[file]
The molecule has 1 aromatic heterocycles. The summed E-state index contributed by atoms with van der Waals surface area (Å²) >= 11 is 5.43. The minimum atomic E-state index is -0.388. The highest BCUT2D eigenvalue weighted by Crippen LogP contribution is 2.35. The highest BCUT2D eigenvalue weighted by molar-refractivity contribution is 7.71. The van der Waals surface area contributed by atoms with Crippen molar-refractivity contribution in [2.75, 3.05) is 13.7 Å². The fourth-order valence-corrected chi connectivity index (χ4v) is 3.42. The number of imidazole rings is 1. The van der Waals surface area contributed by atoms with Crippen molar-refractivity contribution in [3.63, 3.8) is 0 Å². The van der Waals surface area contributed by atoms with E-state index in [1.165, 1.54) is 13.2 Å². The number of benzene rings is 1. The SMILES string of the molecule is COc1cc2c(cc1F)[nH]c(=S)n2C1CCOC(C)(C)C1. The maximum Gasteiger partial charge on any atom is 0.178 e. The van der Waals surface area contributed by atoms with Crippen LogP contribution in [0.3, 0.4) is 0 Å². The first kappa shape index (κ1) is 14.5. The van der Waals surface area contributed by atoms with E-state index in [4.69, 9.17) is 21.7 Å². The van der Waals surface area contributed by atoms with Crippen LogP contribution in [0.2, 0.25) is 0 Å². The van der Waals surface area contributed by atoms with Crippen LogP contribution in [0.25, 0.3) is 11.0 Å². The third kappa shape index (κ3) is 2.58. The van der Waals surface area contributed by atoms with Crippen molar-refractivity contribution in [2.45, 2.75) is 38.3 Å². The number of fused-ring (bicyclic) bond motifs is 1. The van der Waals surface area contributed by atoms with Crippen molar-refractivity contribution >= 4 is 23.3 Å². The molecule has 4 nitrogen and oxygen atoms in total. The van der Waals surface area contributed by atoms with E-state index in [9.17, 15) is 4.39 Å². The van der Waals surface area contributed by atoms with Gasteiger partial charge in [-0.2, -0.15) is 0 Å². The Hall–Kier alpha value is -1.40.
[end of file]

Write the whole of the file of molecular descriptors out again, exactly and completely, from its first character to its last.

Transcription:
The molecule has 1 aromatic heterocycles. The summed E-state index contributed by atoms with van der Waals surface area (Å²) >= 11 is 5.43. The minimum atomic E-state index is -0.388. The highest BCUT2D eigenvalue weighted by Crippen LogP contribution is 2.35. The highest BCUT2D eigenvalue weighted by molar-refractivity contribution is 7.71. The van der Waals surface area contributed by atoms with Crippen molar-refractivity contribution in [2.75, 3.05) is 13.7 Å². The fourth-order valence-corrected chi connectivity index (χ4v) is 3.42. The number of imidazole rings is 1. The van der Waals surface area contributed by atoms with Crippen molar-refractivity contribution in [3.63, 3.8) is 0 Å². The van der Waals surface area contributed by atoms with E-state index in [1.165, 1.54) is 13.2 Å². The number of benzene rings is 1. The SMILES string of the molecule is COc1cc2c(cc1F)[nH]c(=S)n2C1CCOC(C)(C)C1. The maximum Gasteiger partial charge on any atom is 0.178 e. The van der Waals surface area contributed by atoms with Crippen LogP contribution in [0.3, 0.4) is 0 Å². The first kappa shape index (κ1) is 14.5. The van der Waals surface area contributed by atoms with E-state index in [4.69, 9.17) is 21.7 Å². The van der Waals surface area contributed by atoms with Crippen LogP contribution in [0.2, 0.25) is 0 Å². The van der Waals surface area contributed by atoms with Crippen LogP contribution in [0.25, 0.3) is 11.0 Å². The third kappa shape index (κ3) is 2.58. The van der Waals surface area contributed by atoms with Crippen molar-refractivity contribution in [2.45, 2.75) is 38.3 Å². The number of fused-ring (bicyclic) bond motifs is 1. The van der Waals surface area contributed by atoms with Crippen molar-refractivity contribution >= 4 is 23.3 Å². The molecule has 4 nitrogen and oxygen atoms in total. The van der Waals surface area contributed by atoms with E-state index in [9.17, 15) is 4.39 Å². The van der Waals surface area contributed by atoms with Gasteiger partial charge in [-0.2, -0.15) is 0 Å². The Hall–Kier alpha value is -1.40.